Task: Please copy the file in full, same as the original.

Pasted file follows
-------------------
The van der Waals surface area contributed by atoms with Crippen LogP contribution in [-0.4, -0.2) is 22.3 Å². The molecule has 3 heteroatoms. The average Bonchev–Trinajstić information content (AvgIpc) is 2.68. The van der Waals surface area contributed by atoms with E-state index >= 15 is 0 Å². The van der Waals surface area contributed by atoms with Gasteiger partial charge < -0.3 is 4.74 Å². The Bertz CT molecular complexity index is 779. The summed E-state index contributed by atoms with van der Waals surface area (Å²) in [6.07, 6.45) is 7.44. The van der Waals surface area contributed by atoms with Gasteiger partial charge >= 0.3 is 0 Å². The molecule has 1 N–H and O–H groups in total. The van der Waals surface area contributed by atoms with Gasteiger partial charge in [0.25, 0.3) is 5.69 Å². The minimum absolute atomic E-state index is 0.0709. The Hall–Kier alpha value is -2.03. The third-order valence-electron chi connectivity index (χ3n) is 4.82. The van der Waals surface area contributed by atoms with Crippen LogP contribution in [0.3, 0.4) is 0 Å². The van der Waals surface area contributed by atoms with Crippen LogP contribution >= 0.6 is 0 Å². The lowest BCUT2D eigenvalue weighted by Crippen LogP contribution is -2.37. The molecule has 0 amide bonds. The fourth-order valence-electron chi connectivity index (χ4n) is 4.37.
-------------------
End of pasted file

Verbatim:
The van der Waals surface area contributed by atoms with Crippen LogP contribution in [-0.4, -0.2) is 22.3 Å². The molecule has 3 heteroatoms. The average Bonchev–Trinajstić information content (AvgIpc) is 2.68. The van der Waals surface area contributed by atoms with E-state index >= 15 is 0 Å². The van der Waals surface area contributed by atoms with Gasteiger partial charge < -0.3 is 4.74 Å². The Bertz CT molecular complexity index is 779. The summed E-state index contributed by atoms with van der Waals surface area (Å²) in [6.07, 6.45) is 7.44. The van der Waals surface area contributed by atoms with Gasteiger partial charge >= 0.3 is 0 Å². The molecule has 1 N–H and O–H groups in total. The van der Waals surface area contributed by atoms with Gasteiger partial charge in [0.25, 0.3) is 5.69 Å². The minimum absolute atomic E-state index is 0.0709. The Hall–Kier alpha value is -2.03. The third-order valence-electron chi connectivity index (χ3n) is 4.82. The van der Waals surface area contributed by atoms with Crippen LogP contribution in [0.3, 0.4) is 0 Å². The van der Waals surface area contributed by atoms with Crippen LogP contribution >= 0.6 is 0 Å². The lowest BCUT2D eigenvalue weighted by Crippen LogP contribution is -2.37. The molecule has 0 amide bonds. The fourth-order valence-electron chi connectivity index (χ4n) is 4.37.